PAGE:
Cover

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Title Page, Copyright Page

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Contents

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Chapter One. Introduction

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pp. 1-8

Of the innumerable images adopted through the centuries as metaphors for the word text, I find the image of the palimpsest by far one of the happiest, for implied with the equation "text = palimpsest" lies a gamut of identities which, when taken together, give us a broader and more profound sense of that ...

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Chapter Two. Theoretical Approach

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pp. 9-32

The term re-writing, as it is here represented graphologically, is itself suggestive of temporal and creative processes. In its hyphenated form, it doubles for neither writing nor rewriting, yet curiously embraces the two: separating, while at the same time binding. Emphasized are both the creative newness proper ...

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Chapter Three. Machiavellie's Re-writing of Others

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pp. 33-102

It is clear, perhaps "piu chiara che la luce," that almost all of Niccolo Machiavelli's works, if not all of them, figure into the discussion on re-writing. Even in his most "original" works, those such as Il principe or the Mandragola, we can easily find "traces" of other texts, leading us to believe that, in a manner ...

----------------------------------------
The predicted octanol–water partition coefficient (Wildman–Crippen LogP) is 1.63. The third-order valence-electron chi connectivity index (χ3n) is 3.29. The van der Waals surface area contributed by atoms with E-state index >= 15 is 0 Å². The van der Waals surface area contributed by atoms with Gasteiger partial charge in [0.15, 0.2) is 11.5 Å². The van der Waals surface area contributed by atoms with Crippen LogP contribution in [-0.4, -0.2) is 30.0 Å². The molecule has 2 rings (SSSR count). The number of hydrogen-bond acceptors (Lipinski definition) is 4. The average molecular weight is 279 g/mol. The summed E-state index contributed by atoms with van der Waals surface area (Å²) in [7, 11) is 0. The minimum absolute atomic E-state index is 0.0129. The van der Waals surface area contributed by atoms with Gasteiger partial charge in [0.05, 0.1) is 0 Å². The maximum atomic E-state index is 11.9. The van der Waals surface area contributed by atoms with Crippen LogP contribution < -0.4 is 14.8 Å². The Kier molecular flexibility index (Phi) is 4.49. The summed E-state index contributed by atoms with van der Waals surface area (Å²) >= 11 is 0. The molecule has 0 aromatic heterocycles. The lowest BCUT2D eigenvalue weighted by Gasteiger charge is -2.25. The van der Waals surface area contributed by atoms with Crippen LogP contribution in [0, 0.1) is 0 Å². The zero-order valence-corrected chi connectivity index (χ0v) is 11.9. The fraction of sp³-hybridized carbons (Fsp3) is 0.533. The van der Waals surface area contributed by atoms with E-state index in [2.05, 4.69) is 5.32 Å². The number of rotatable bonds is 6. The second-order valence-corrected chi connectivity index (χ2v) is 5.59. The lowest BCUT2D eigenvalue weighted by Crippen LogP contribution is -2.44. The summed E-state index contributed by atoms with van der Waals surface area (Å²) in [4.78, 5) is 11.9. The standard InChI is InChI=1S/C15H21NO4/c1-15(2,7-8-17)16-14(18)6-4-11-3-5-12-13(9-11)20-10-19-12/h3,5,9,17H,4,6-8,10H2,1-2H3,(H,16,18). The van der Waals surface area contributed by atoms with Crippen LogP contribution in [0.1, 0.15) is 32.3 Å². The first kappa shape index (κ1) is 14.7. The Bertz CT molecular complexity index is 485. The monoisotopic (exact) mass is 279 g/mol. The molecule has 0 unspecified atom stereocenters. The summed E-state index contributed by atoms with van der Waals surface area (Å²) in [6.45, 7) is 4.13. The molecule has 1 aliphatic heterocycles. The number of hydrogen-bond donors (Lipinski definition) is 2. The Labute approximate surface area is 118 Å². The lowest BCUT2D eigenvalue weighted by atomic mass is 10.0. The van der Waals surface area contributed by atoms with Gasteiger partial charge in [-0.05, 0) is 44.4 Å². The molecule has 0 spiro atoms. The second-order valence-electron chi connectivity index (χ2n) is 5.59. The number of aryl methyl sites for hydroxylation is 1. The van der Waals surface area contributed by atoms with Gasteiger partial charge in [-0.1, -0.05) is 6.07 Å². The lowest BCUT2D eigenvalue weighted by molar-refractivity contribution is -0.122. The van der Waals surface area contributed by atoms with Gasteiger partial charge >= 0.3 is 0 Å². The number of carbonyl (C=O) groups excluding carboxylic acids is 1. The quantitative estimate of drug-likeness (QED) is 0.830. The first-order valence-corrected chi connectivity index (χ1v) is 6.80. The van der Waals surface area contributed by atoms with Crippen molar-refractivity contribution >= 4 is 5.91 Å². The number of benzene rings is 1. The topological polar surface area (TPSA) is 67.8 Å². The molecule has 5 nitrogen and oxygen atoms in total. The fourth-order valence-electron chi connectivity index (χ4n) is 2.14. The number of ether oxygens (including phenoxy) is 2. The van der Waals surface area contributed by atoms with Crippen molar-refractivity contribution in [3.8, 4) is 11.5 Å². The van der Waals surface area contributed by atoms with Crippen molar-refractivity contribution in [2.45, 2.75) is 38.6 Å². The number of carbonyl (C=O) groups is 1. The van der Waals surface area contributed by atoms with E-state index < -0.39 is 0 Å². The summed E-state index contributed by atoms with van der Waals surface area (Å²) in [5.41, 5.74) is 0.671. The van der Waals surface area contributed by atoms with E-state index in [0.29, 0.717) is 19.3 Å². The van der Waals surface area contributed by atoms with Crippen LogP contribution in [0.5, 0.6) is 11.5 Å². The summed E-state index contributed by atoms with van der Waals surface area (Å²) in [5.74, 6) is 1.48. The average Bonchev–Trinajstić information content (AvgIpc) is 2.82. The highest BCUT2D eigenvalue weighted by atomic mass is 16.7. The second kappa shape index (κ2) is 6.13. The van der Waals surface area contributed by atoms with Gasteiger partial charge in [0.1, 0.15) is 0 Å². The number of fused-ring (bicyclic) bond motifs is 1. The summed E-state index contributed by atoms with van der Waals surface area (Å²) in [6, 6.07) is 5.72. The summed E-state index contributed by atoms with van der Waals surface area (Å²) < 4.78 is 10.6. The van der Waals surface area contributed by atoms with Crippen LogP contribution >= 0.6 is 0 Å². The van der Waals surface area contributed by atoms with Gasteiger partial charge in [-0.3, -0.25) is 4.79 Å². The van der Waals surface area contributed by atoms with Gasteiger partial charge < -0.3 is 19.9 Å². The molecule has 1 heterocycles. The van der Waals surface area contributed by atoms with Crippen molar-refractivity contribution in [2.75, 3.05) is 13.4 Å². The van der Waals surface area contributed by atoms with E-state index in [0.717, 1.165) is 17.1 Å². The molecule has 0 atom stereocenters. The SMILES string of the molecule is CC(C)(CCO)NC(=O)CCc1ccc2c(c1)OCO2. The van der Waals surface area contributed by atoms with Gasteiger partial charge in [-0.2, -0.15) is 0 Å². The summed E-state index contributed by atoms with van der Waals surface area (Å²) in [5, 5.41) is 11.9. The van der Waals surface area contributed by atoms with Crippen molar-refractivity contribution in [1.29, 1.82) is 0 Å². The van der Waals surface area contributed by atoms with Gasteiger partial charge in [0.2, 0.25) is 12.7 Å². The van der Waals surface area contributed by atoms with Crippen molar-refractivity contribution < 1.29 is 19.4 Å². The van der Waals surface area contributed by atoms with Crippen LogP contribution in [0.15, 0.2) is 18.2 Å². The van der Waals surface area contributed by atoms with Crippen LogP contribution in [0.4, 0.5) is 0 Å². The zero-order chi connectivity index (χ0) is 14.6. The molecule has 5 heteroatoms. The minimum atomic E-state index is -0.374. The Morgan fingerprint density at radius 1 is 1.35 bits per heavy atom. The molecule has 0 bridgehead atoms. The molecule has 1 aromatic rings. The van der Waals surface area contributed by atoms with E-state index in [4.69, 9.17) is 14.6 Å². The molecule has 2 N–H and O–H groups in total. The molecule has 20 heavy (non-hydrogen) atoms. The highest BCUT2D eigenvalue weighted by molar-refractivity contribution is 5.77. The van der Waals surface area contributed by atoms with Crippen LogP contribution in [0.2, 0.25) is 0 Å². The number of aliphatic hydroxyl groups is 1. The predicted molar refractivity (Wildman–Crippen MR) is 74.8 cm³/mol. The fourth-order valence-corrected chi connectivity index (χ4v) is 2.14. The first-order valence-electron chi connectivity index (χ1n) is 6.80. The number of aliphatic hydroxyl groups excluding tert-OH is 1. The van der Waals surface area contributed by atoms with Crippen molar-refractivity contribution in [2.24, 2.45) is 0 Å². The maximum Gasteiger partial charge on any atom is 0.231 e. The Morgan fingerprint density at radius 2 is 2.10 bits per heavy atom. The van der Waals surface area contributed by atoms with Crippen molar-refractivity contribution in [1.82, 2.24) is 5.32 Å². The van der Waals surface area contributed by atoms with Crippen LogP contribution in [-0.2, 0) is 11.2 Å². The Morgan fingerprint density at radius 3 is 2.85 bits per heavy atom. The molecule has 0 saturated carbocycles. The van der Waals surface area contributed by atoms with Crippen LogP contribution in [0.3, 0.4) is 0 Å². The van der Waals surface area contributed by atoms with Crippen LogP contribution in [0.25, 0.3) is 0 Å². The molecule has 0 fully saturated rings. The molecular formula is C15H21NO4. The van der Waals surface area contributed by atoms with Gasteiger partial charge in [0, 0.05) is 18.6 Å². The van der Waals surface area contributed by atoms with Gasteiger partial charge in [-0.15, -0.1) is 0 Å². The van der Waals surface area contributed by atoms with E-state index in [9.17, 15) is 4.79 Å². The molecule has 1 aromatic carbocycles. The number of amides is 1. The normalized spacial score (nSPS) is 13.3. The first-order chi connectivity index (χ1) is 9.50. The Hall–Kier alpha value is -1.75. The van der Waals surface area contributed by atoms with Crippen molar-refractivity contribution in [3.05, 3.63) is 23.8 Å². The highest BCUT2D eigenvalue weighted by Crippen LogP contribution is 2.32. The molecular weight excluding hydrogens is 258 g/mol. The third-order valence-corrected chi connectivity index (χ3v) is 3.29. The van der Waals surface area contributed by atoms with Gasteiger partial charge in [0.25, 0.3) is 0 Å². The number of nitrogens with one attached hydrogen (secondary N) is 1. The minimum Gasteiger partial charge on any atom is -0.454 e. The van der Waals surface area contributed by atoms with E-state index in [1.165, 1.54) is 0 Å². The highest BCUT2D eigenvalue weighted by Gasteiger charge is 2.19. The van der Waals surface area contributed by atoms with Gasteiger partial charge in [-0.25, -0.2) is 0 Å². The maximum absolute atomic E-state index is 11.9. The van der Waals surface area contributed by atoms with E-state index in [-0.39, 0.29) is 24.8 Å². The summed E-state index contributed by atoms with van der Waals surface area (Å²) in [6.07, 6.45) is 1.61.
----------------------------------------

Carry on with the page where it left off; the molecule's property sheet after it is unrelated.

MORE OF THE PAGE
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Chapter Four. Machiavelli's Re-writing of Himself: The Events at Sinigaglia

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pp. 103-120

We have so far touched upon four different manifestations of re-writing in the discussion of Machiavelli's Clizia, Andria, the Discorso o dialogo intorno alla nostra lingua, and Discorsi sopra la prima deca de Tito Livio. In each of these four instances Machiavelli chose to look outside of himself - to the ...

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Chapter Five. Machiavelli Re-written: The Prince and "the Modern Prince"

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pp. 121-138

The Prince and "the modern prince." Niccolo Machiavelli and Antonio Gramsci. What do these two "princes" have in common? In what way, and to what point can we view Gramsci's comments and observations in the Prison Notebooks (Quaderni del carcere) as a re-living of the experience in The Prince - "libro ...

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Chapter Six. Conclusion

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pp. 139-146

As we come to the close of our discussion we can say without reservation that our inquiry has indeed been guided by a specific purpose: that of understanding "re-writing" and "the hermeneutic attitude" as they relate to the Machiavellian text. It is also true, however, that my " purpose" gained character and ...

Notes

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pp. 147-200

Bibliography

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pp. 201-206

Index

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pp. 207-212